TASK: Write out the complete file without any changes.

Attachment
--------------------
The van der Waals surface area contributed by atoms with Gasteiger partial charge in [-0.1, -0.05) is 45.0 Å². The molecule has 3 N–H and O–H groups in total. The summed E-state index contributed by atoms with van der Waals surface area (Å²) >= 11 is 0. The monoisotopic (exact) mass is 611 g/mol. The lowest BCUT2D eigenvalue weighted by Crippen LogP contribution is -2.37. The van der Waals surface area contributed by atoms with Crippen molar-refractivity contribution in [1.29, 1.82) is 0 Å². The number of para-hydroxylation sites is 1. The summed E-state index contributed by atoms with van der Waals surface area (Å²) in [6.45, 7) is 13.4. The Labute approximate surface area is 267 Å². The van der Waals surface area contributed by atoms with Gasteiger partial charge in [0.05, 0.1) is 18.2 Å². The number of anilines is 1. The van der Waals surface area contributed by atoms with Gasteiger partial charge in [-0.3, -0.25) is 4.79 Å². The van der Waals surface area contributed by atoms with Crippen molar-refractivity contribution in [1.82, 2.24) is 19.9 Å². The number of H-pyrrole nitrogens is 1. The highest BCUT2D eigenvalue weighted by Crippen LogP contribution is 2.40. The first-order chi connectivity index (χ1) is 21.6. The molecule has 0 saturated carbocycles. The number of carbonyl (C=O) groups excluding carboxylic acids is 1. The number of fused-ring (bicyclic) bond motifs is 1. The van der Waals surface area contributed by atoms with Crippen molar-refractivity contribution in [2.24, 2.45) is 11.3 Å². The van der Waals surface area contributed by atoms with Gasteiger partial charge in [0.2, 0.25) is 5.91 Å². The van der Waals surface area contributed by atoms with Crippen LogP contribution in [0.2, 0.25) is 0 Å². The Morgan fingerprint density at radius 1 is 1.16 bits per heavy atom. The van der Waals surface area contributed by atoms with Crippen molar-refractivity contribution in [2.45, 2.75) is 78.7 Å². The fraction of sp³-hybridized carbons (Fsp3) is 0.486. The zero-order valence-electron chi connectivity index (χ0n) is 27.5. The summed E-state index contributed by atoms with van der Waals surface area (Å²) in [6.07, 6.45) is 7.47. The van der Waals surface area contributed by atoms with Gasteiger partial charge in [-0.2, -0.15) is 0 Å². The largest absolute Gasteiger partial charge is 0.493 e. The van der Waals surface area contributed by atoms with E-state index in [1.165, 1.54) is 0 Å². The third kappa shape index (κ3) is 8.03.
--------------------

The van der Waals surface area contributed by atoms with Gasteiger partial charge in [-0.1, -0.05) is 45.0 Å². The molecule has 3 N–H and O–H groups in total. The summed E-state index contributed by atoms with van der Waals surface area (Å²) >= 11 is 0. The monoisotopic (exact) mass is 611 g/mol. The lowest BCUT2D eigenvalue weighted by Crippen LogP contribution is -2.37. The van der Waals surface area contributed by atoms with Crippen molar-refractivity contribution in [1.29, 1.82) is 0 Å². The number of para-hydroxylation sites is 1. The summed E-state index contributed by atoms with van der Waals surface area (Å²) in [6.45, 7) is 13.4. The Labute approximate surface area is 267 Å². The van der Waals surface area contributed by atoms with Gasteiger partial charge in [0.05, 0.1) is 18.2 Å². The number of anilines is 1. The van der Waals surface area contributed by atoms with Gasteiger partial charge in [-0.3, -0.25) is 4.79 Å². The van der Waals surface area contributed by atoms with Crippen molar-refractivity contribution in [1.82, 2.24) is 19.9 Å². The number of H-pyrrole nitrogens is 1. The highest BCUT2D eigenvalue weighted by Crippen LogP contribution is 2.40. The first-order chi connectivity index (χ1) is 21.6. The molecule has 0 saturated carbocycles. The number of carbonyl (C=O) groups excluding carboxylic acids is 1. The number of fused-ring (bicyclic) bond motifs is 1. The van der Waals surface area contributed by atoms with Crippen molar-refractivity contribution in [2.24, 2.45) is 11.3 Å². The van der Waals surface area contributed by atoms with Gasteiger partial charge in [0.2, 0.25) is 5.91 Å². The van der Waals surface area contributed by atoms with Crippen LogP contribution in [0.2, 0.25) is 0 Å². The Morgan fingerprint density at radius 1 is 1.16 bits per heavy atom. The van der Waals surface area contributed by atoms with Crippen molar-refractivity contribution in [2.45, 2.75) is 78.7 Å². The fraction of sp³-hybridized carbons (Fsp3) is 0.486. The zero-order valence-electron chi connectivity index (χ0n) is 27.5. The summed E-state index contributed by atoms with van der Waals surface area (Å²) in [6.07, 6.45) is 7.47. The van der Waals surface area contributed by atoms with Gasteiger partial charge in [-0.2, -0.15) is 0 Å². The largest absolute Gasteiger partial charge is 0.493 e. The van der Waals surface area contributed by atoms with E-state index in [1.165, 1.54) is 0 Å². The third kappa shape index (κ3) is 8.03.